The desire, too, of posthumous fame, of which no man can entirely divest himself, furnishes an insurmountable objection to the theories already mentioned. It is indeed an objection so obvious to the common sense of mankind, that all the philosophers who have leaned to these theories have employed their ingenuity in attempting to resolve this desire into an illusion of the imagination produced by habit….  5
  … But why have recourse to an illusion of the imagination to account for a principle which the wisest of men find it impossible to extinguish in themselves, or even sensibly to weaken; and none more remarkably than some of those who have employed their ingenuity in attempting to turn it into ridicule? Is it possible that men should imagine themselves present and enjoying their fame at the reading of their story after death, without being conscious of this operation of the imagination themselves? Is not this to depart from the plain and obvious appearance of the fact, and to adopt refinements similar to those by which the selfish philosophers explain away all our disinterested affections? We might as well suppose that a man’s regard for the welfare of his posterity and friends after his death does not arise from natural affection, but from an illusion of the imagination, leading him to suppose himself still present with them, and a witness of their prosperity. If we have confessedly various other propensities directed to specific objects as ultimate ends, where is the difficulty of conceiving that a desire directed to the good opinion of our fellow-creatures, without any reference to the advantages it is to yield us either now or hereafter may be among the number?  6
  It would not indeed (as I have already hinted) materially affect the argument, although we should suppose with Wollaston, that the desire of posthumous fame was resolvable into an illusion of the imagination. For, whatever be its origin, it was plainly the intention of nature that all men should be in some measure under its influence; and it is perhaps of little consequence whether we regard it as a principle originally implanted by nature, or suppose that she has laid a foundation for it in other principles which belong universally to the species.  7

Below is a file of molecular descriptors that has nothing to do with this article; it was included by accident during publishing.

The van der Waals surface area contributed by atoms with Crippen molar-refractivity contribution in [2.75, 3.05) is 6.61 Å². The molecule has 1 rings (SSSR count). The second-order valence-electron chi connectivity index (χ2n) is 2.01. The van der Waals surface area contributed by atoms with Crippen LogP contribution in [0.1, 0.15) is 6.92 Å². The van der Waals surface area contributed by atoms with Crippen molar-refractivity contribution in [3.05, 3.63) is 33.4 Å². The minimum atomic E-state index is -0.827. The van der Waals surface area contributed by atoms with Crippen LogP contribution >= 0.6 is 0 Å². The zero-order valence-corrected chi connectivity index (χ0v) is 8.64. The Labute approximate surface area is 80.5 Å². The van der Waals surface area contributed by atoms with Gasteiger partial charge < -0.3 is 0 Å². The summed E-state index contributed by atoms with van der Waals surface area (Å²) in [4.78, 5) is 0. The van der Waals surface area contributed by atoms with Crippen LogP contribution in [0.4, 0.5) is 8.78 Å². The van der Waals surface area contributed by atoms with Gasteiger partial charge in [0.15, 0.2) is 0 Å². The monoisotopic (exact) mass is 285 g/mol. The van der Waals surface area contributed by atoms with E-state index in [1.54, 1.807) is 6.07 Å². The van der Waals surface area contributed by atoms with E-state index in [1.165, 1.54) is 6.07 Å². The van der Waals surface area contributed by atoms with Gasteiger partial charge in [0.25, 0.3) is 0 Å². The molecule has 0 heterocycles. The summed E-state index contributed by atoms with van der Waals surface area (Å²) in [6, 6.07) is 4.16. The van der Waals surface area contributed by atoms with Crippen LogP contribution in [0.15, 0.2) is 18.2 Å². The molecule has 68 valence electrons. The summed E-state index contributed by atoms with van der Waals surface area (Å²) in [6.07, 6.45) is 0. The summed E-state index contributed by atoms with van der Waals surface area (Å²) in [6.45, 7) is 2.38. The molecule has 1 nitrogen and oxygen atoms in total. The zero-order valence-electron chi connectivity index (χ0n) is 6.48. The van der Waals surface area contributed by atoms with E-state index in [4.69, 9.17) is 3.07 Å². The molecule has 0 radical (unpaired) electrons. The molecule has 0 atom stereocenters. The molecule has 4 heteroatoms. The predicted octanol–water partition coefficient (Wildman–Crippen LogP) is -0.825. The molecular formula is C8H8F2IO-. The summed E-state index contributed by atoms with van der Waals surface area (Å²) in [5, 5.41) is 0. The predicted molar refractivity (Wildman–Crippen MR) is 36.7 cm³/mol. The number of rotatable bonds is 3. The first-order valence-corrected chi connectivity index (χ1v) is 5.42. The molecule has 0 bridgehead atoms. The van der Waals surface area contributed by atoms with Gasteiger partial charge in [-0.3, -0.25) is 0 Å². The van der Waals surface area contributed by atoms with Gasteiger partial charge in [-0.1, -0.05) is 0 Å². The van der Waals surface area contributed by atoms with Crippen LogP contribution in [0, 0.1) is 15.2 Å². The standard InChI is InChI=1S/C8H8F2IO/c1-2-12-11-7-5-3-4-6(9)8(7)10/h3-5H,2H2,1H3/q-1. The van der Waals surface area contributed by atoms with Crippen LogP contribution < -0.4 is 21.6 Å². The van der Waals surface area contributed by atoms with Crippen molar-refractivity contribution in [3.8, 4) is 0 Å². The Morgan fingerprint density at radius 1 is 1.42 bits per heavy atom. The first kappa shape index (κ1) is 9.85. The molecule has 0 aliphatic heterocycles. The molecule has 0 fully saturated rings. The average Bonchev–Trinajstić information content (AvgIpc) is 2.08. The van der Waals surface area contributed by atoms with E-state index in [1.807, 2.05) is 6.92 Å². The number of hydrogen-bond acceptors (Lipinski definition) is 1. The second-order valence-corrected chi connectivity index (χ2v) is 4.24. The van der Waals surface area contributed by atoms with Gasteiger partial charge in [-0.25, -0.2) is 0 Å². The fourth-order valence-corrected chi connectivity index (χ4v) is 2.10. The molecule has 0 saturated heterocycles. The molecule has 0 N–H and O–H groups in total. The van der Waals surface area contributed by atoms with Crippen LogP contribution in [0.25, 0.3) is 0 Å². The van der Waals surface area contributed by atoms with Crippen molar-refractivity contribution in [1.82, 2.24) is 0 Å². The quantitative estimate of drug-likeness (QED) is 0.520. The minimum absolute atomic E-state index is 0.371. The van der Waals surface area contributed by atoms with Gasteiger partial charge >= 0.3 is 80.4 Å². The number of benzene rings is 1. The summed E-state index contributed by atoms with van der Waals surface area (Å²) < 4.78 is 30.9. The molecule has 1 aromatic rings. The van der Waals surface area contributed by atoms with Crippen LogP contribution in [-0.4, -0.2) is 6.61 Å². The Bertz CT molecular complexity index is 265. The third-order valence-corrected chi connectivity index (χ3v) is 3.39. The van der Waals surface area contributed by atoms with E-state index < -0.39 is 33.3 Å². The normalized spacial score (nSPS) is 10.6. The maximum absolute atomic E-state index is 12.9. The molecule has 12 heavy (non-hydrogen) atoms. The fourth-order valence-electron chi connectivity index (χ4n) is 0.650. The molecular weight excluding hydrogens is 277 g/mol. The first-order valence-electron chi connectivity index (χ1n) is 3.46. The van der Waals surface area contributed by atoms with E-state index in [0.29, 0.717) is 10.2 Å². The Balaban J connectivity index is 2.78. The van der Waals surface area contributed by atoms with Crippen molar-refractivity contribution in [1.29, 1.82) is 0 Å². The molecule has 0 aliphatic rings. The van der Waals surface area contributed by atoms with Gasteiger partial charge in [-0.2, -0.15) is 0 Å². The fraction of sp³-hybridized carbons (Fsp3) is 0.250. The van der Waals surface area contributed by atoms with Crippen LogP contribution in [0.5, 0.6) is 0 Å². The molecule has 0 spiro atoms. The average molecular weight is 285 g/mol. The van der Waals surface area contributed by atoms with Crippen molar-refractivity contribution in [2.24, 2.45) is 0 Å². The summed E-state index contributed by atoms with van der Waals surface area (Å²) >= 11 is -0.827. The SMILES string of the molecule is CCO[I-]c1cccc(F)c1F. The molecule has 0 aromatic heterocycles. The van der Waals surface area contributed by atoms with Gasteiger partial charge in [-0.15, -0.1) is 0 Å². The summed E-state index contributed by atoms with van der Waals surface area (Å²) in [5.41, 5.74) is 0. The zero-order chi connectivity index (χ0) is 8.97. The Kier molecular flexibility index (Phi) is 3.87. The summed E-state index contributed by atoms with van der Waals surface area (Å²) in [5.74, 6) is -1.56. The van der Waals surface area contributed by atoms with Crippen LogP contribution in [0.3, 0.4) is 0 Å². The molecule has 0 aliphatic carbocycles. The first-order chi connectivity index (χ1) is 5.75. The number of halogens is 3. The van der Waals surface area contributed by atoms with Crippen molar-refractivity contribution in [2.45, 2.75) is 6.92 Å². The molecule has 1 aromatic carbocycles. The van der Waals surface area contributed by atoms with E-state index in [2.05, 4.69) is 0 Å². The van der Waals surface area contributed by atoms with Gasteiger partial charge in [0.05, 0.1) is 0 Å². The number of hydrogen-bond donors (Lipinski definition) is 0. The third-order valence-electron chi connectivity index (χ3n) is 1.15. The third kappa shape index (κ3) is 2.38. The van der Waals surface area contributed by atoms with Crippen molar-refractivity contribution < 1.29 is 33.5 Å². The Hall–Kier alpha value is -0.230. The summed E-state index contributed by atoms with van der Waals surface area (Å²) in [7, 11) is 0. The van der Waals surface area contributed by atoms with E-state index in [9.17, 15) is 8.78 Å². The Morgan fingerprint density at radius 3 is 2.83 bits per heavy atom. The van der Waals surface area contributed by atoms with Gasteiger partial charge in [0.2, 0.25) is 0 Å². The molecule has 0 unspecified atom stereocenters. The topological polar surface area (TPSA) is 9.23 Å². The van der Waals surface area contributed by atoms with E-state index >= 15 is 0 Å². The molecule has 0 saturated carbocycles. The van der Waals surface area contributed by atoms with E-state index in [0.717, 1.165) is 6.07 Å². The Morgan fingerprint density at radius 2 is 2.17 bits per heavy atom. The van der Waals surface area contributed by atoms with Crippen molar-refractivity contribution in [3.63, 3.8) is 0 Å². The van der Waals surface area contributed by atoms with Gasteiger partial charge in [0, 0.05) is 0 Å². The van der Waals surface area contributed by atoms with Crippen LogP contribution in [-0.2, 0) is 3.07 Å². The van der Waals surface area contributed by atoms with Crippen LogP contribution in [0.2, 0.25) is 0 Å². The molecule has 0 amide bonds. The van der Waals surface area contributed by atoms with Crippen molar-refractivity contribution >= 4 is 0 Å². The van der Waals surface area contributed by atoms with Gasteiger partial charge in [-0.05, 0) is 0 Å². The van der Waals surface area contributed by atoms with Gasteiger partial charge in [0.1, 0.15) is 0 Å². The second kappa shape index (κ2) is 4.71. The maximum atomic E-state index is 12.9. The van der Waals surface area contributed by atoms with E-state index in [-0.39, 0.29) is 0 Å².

How very powerfully it operates, appears not only from the heroical sacrifices to which it has led in every age of the world, but from the conduct of the meanest and most worthless of mankind, who, when they are brought to the scaffold in consequence of the clearest and most decisive evidence of their guilt, frequently persevere to the last, with the terrors of futurity full in their view, in the most solemn protestations of their innocence; and that merely in the hope of leaving behind them not a fair but an equivocal or problematical reputation.  8
  With respect to the other parts of Wollaston’s reasoning, that it is only the letters which compose our names that we can transmit to posterity, it is worthy of observation, that, if the argument be good for anything, it applies equally against the desire of esteem from our contemporaries, excepting in those cases in which we ourselves are personally known by those whose praise we covet, and of whose applause we happen ourselves to be ear-witnesses: And yet undoubtedly, according to the common judgment of mankind, the love of praise is more peculiarly the mark of a liberal and elevated spirit in cases where the gratification it seeks has nothing to recommend it to those whose ruling passions are interest or the love of flattery. It is precisely for the same reason that the love of posthumous fame is strongest in the noblest and most exalted characters. If self-love were really the sole motive in all our actions, Wollaston’s reasoning would prove clearly the absurdity of any concern about our memory. “Such a concern” (as Dr. Hutcheson observes) “no selfish being, who had the modelling of his own nature, would choose to implant in himself. But, since we have not this power, we must be contented to be thus outwitted by nature into a public interest against our will.”  9